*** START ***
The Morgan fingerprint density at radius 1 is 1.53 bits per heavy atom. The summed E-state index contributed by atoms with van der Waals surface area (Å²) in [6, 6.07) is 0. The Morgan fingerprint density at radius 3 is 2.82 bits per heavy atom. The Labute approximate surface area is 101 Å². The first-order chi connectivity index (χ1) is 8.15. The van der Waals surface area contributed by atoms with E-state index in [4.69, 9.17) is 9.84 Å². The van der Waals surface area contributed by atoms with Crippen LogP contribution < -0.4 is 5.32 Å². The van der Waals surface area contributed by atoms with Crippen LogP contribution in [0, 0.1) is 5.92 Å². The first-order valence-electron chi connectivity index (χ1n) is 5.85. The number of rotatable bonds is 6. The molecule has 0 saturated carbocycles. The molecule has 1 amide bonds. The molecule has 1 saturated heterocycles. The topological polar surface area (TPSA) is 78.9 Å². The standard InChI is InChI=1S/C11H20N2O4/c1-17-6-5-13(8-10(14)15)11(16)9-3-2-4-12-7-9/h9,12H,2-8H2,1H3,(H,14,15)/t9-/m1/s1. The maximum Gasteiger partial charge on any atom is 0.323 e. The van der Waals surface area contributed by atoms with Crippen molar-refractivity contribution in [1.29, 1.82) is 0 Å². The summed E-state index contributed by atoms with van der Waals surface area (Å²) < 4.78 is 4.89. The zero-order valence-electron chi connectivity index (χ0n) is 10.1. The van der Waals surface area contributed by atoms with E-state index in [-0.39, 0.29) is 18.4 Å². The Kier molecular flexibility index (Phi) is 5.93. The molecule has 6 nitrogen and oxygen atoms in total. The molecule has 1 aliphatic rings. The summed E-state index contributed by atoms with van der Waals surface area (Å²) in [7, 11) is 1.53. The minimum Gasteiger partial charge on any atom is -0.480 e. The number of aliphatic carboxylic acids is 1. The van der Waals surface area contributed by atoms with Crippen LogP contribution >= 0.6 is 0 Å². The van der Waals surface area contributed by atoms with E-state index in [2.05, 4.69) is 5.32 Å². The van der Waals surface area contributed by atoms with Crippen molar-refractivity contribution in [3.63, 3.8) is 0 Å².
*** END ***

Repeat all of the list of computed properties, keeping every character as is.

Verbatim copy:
The Morgan fingerprint density at radius 1 is 1.53 bits per heavy atom. The summed E-state index contributed by atoms with van der Waals surface area (Å²) in [6, 6.07) is 0. The Morgan fingerprint density at radius 3 is 2.82 bits per heavy atom. The Labute approximate surface area is 101 Å². The first-order chi connectivity index (χ1) is 8.15. The van der Waals surface area contributed by atoms with E-state index in [4.69, 9.17) is 9.84 Å². The van der Waals surface area contributed by atoms with Crippen LogP contribution < -0.4 is 5.32 Å². The van der Waals surface area contributed by atoms with Crippen LogP contribution in [0, 0.1) is 5.92 Å². The first-order valence-electron chi connectivity index (χ1n) is 5.85. The number of rotatable bonds is 6. The molecule has 0 saturated carbocycles. The molecule has 1 amide bonds. The molecule has 1 saturated heterocycles. The topological polar surface area (TPSA) is 78.9 Å². The standard InChI is InChI=1S/C11H20N2O4/c1-17-6-5-13(8-10(14)15)11(16)9-3-2-4-12-7-9/h9,12H,2-8H2,1H3,(H,14,15)/t9-/m1/s1. The maximum Gasteiger partial charge on any atom is 0.323 e. The van der Waals surface area contributed by atoms with Crippen molar-refractivity contribution in [1.29, 1.82) is 0 Å². The summed E-state index contributed by atoms with van der Waals surface area (Å²) < 4.78 is 4.89. The zero-order valence-electron chi connectivity index (χ0n) is 10.1. The van der Waals surface area contributed by atoms with E-state index in [-0.39, 0.29) is 18.4 Å². The Kier molecular flexibility index (Phi) is 5.93. The molecule has 6 nitrogen and oxygen atoms in total. The molecule has 1 aliphatic rings. The summed E-state index contributed by atoms with van der Waals surface area (Å²) in [7, 11) is 1.53. The minimum Gasteiger partial charge on any atom is -0.480 e. The number of aliphatic carboxylic acids is 1. The van der Waals surface area contributed by atoms with Crippen LogP contribution >= 0.6 is 0 Å². The van der Waals surface area contributed by atoms with E-state index in [2.05, 4.69) is 5.32 Å². The van der Waals surface area contributed by atoms with Crippen molar-refractivity contribution in [3.63, 3.8) is 0 Å².